2. The Lions secondary was a patched-up group thanks to injuries and yet effective. Tavon  Wilson was inactive, Darius Slay was injured in the second half but able to return and Jamal Agnew was carted off the field with a knee injury in the fourth quarter. Aaron Rodgers threw for 141 yards in the first half but wasn’t able to get the Packers on the board. In the second quarter he threw a 30-yard bomb to Davante Adams to get to Detroit’s 9-yard line but Detroit’s defense held and Crosby missed the field goal. Rodgers scored touchdowns on the first three possessions of the second half. But then a huge stop came on third-and-15 from Detroit’s 38, forcing a field goal attempt that was missed.

3. Aaron Rodgers was sacked three times and lost two fumbles. It appears the Matt Patricia defense is starting to click. Rodgers can make defenses look weak but Detroit found a way to pressure him. He finished with 442 passing yards and three touchdowns, but it wasn’t enough. Rodgers was taken off the injury list this week, but he was missing two of his best receivers in Randall Cobb and Geronimo Allison. Also the Packers rushed for just 98 yards against the Lions’ rushing defense which is the worst in the NFL. “Defense is hard. It’s always hard every single week going against great quarterbacks, schemes, coaches. They do a phenomenal job and we’re just trying to dial it in,’’ Patricia said. “I think the biggest thing for us is some continuity. Maybe a little bit of continuity here the last couple games, which is good. That helps the communication from that aspect of it.’’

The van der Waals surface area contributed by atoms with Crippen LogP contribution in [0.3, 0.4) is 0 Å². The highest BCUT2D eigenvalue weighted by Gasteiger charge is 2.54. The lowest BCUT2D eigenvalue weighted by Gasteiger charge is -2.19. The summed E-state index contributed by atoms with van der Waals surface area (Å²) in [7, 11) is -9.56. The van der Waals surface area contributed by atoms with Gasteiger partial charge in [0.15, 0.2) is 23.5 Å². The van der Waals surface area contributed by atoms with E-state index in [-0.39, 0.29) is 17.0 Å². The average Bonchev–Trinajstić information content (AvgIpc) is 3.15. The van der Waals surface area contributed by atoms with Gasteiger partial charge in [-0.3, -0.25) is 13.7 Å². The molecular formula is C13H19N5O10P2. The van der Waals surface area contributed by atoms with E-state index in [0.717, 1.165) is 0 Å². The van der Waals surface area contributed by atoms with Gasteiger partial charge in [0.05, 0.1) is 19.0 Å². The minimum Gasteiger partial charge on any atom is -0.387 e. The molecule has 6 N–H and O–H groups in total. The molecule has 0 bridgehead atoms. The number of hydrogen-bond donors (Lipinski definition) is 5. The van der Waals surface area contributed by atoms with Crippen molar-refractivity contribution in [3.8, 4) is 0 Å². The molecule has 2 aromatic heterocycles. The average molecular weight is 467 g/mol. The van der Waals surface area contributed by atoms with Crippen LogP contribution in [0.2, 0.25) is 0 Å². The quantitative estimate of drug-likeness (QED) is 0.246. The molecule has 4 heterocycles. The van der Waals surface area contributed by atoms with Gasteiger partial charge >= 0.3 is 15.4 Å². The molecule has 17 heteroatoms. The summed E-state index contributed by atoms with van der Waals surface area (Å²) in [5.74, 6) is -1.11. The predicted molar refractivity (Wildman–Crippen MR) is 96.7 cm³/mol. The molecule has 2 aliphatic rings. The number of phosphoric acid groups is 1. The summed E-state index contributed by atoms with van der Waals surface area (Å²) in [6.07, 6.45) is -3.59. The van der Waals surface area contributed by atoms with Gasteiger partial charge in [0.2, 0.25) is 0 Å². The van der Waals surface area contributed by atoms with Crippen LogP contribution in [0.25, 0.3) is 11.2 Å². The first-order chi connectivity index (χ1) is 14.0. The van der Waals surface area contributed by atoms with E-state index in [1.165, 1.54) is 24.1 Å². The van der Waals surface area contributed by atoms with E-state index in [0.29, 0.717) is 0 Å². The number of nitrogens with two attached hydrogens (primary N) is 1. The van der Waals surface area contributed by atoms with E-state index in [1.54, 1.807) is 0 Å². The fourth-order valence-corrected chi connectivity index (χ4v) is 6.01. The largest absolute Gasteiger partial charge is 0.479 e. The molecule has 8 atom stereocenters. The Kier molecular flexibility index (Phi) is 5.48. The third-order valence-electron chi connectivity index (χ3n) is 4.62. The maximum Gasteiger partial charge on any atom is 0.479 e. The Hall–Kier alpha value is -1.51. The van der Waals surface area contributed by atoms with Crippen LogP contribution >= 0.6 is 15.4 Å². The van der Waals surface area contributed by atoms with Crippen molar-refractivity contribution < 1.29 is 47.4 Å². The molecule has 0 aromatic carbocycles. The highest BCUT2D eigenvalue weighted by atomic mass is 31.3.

4. Even though they had a 24-0 lead at the half, the Lions’ offense remained aggressive in the second half. That was the plan. Stafford said he and Jim Bob Cooter talked throughout about remaining aggressive. Stafford finished 14 of 26 for 183 yards, two touchdowns and a 101.9 rating. The offense can play to its strengths when playing with a lead. “This is the way you want to play the game, out in front and to not have to come back. I just think that we had a great week of practice and it showed in the game,’’ Stafford said. Wide receiver Kenny Golladay had the gaudy numbers with four catches for 98 yards and a touchdown.

5. Once again, the run game helped balance the offense. Veteran running back LeGarrette Blount was signed as a short-yardage back and he got the job done on Sunday. He ran for a yard to convert a third-and-1 and then rammed through for a one-yard touchdown run early in the first quarter. He had a dozen carries for 22 yards and a pair of touchdowns. Rookie running back Kerryon Johnson’s first scamper was for 16 yards and he finished with a dozen carries for 70 yards (5.8 yards per carry). Johnson injured his ankle early in the fourth after a 24-yard run that led to Stafford’s 5-yard pass to Kenny Golladay for a touchdown to vie the Lions a 31-14 lead. His ankle was taped up but he didn’t get back into the game.

Five reasons the Detroit Lions lost to the Dallas Cowboys

Detroit defense couldn’t stop Ezekiel Elliott

Often it’s difficult to play the blame game after a Detroit Lions’ loss.

On Sunday, after the Dallas Cowboys kicked a 38-yard field goal to win, 26-24, it is easy to determine why the Lions lost.

The defense did not do its job. Plain and simple.

Doesn’t matter that they were without the injured Ziggy Ansah – no excuses, please.

All week they talked a big game about stopping Ezekiel Elliott. They knew they had one job: Stop Zeke. And yet they didn’t do it.

Hey, he’s a great back. But the Lions defense allowed him to have his best game this season with 25 carries for 152 yards with a long scamper of 41 yards. He also had four catches for 88 yards and a touchdown.